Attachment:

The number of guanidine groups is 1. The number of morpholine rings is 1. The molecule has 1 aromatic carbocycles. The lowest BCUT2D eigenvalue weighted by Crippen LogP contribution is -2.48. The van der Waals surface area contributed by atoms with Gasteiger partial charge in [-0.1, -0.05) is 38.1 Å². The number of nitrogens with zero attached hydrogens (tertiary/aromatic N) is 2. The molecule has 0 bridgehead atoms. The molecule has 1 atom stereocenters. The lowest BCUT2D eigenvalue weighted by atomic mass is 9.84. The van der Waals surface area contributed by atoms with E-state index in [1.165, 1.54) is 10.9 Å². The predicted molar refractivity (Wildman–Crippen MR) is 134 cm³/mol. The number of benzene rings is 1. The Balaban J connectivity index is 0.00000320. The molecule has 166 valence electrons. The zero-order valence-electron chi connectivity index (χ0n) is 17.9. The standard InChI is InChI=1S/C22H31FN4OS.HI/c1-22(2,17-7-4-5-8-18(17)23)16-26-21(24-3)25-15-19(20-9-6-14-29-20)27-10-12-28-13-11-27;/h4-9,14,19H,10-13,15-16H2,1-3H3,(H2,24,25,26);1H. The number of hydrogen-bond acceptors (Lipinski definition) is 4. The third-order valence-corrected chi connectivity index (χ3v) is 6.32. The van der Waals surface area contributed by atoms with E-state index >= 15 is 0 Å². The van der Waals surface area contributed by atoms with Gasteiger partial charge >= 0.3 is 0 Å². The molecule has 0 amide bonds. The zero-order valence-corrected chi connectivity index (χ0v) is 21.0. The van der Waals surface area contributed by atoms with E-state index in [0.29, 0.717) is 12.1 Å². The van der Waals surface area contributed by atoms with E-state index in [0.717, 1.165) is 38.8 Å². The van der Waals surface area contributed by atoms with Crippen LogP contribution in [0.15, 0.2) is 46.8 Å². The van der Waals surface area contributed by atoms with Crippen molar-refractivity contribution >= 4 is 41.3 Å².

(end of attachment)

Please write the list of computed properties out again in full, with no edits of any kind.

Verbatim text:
The number of guanidine groups is 1. The number of morpholine rings is 1. The molecule has 1 aromatic carbocycles. The lowest BCUT2D eigenvalue weighted by Crippen LogP contribution is -2.48. The van der Waals surface area contributed by atoms with Gasteiger partial charge in [-0.1, -0.05) is 38.1 Å². The number of nitrogens with zero attached hydrogens (tertiary/aromatic N) is 2. The molecule has 0 bridgehead atoms. The molecule has 1 atom stereocenters. The lowest BCUT2D eigenvalue weighted by atomic mass is 9.84. The van der Waals surface area contributed by atoms with E-state index in [1.165, 1.54) is 10.9 Å². The predicted molar refractivity (Wildman–Crippen MR) is 134 cm³/mol. The number of benzene rings is 1. The Balaban J connectivity index is 0.00000320. The molecule has 166 valence electrons. The zero-order valence-electron chi connectivity index (χ0n) is 17.9. The standard InChI is InChI=1S/C22H31FN4OS.HI/c1-22(2,17-7-4-5-8-18(17)23)16-26-21(24-3)25-15-19(20-9-6-14-29-20)27-10-12-28-13-11-27;/h4-9,14,19H,10-13,15-16H2,1-3H3,(H2,24,25,26);1H. The number of hydrogen-bond acceptors (Lipinski definition) is 4. The third-order valence-corrected chi connectivity index (χ3v) is 6.32. The van der Waals surface area contributed by atoms with E-state index >= 15 is 0 Å². The van der Waals surface area contributed by atoms with Gasteiger partial charge >= 0.3 is 0 Å². The molecule has 0 amide bonds. The zero-order valence-corrected chi connectivity index (χ0v) is 21.0. The van der Waals surface area contributed by atoms with E-state index in [0.29, 0.717) is 12.1 Å². The van der Waals surface area contributed by atoms with E-state index in [0.717, 1.165) is 38.8 Å². The van der Waals surface area contributed by atoms with Crippen LogP contribution in [0.15, 0.2) is 46.8 Å². The van der Waals surface area contributed by atoms with Crippen molar-refractivity contribution >= 4 is 41.3 Å².